A Special Anniversary Celebration: The Emily Dickinson Museum's 10th Anniversary & The Homestead's 200th Anniversary
2013 is a special year at the Emily Dickinson Museum. We are celebrating two anniversaries: the 200th anniversary of the construction of the Homestead and the 10th anniversary of the founding of the museum.
Two hundred years ago, in 1813, Emily Dickinson's grandfather, Samuel Fowler Dickinson, built The Homestead, which was probably the first brick house in Amherst and would become one of the most famous literary homes in the world. Ten years ago, in 2003, the Emily Dickinson Museum was created when ownership of The Evergreens, the home of Emily's brother Austin and sister-in-law Susan, was transferred to Amherst College so that the two historic Dickinson houses could be joined as a single museum operation.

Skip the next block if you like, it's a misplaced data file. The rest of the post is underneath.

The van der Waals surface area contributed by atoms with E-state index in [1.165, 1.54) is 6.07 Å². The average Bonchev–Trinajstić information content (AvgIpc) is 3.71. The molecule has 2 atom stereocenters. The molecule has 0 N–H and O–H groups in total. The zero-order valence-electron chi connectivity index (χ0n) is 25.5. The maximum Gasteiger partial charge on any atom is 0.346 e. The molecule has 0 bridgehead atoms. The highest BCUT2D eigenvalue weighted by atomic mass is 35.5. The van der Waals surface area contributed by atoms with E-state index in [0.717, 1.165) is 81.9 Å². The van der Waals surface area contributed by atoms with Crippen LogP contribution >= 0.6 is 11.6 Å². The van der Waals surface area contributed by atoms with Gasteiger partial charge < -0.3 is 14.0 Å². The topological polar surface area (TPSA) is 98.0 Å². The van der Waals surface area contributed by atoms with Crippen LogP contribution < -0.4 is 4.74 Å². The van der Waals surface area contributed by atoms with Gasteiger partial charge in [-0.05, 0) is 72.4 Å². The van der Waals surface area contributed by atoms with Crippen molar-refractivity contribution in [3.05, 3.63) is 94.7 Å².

Our September celebration includes several special programs:
--The annual Emily Dickinson Poetry Marathon, during which all of Emily's 1,789 known poems are read. The marathon begins on Friday, Sept. 20, at 3 p.m. in the Homestead parlors, and runs until 8 p.m. Readings begin again at 7 a.m. on Saturday, Sept. 21, and continue until all of the poems have been read. (See separate Event Calendar Listing.)
--Open Houses on Saturday from 11 a.m. until 4 p.m. at both The Homestead and The Evergreens. Admission will be free, though donations will be accepted for the ongoing restoration of Emily's bedroom and for a new fire-suppression system for both homes. There will be no formal guided tours of either house on Saturday.
--Spotlight on The Homestead. In honor of The Homestead's anniversary, the museum will offer a talk about the house at 1:30 p.m. Myron Stachiw, author of the Homestead's Historic Structure Report (1999), will present the talk, which will be followed at 2:30 p.m. by a guided architecture tour of the exteriors of both the Homestead and The Evergreens.
--A reception and reading of "Alison's House" on Saturday from 5:30 to 7 p.m. "Alison's House," for which playwright Susan Glaspell won a Pulitzer Prize, was the first full-length play inspired by Emily Dickinson's life and work. The play, in which the family home is almost a participating character, was first perfomed in 1930, the centenary of Dickinson’s birth.